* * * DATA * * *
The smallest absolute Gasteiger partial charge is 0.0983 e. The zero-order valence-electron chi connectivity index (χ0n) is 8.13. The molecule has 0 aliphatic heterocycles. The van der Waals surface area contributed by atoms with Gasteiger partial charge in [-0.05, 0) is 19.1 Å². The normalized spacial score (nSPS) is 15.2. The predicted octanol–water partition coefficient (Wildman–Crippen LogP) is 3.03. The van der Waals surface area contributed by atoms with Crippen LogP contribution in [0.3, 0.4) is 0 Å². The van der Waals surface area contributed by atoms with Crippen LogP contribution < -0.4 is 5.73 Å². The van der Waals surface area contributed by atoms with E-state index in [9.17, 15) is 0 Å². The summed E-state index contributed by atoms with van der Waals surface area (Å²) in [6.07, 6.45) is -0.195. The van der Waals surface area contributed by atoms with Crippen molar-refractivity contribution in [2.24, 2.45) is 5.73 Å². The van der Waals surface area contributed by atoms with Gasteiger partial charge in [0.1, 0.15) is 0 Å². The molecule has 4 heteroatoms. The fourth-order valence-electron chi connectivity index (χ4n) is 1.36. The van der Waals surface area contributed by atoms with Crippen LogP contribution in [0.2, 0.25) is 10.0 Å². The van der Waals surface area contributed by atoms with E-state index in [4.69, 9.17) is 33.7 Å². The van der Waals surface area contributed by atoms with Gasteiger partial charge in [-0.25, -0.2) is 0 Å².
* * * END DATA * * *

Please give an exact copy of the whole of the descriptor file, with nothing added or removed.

The smallest absolute Gasteiger partial charge is 0.0983 e. The zero-order valence-electron chi connectivity index (χ0n) is 8.13. The molecule has 0 aliphatic heterocycles. The van der Waals surface area contributed by atoms with Gasteiger partial charge in [-0.05, 0) is 19.1 Å². The normalized spacial score (nSPS) is 15.2. The predicted octanol–water partition coefficient (Wildman–Crippen LogP) is 3.03. The van der Waals surface area contributed by atoms with Crippen LogP contribution in [0.3, 0.4) is 0 Å². The van der Waals surface area contributed by atoms with Crippen LogP contribution < -0.4 is 5.73 Å². The van der Waals surface area contributed by atoms with E-state index in [9.17, 15) is 0 Å². The summed E-state index contributed by atoms with van der Waals surface area (Å²) in [6.07, 6.45) is -0.195. The van der Waals surface area contributed by atoms with Crippen molar-refractivity contribution in [2.24, 2.45) is 5.73 Å². The van der Waals surface area contributed by atoms with Gasteiger partial charge in [0.1, 0.15) is 0 Å². The molecule has 4 heteroatoms. The fourth-order valence-electron chi connectivity index (χ4n) is 1.36. The van der Waals surface area contributed by atoms with Crippen LogP contribution in [0.2, 0.25) is 10.0 Å². The van der Waals surface area contributed by atoms with E-state index in [4.69, 9.17) is 33.7 Å². The van der Waals surface area contributed by atoms with Gasteiger partial charge in [-0.25, -0.2) is 0 Å².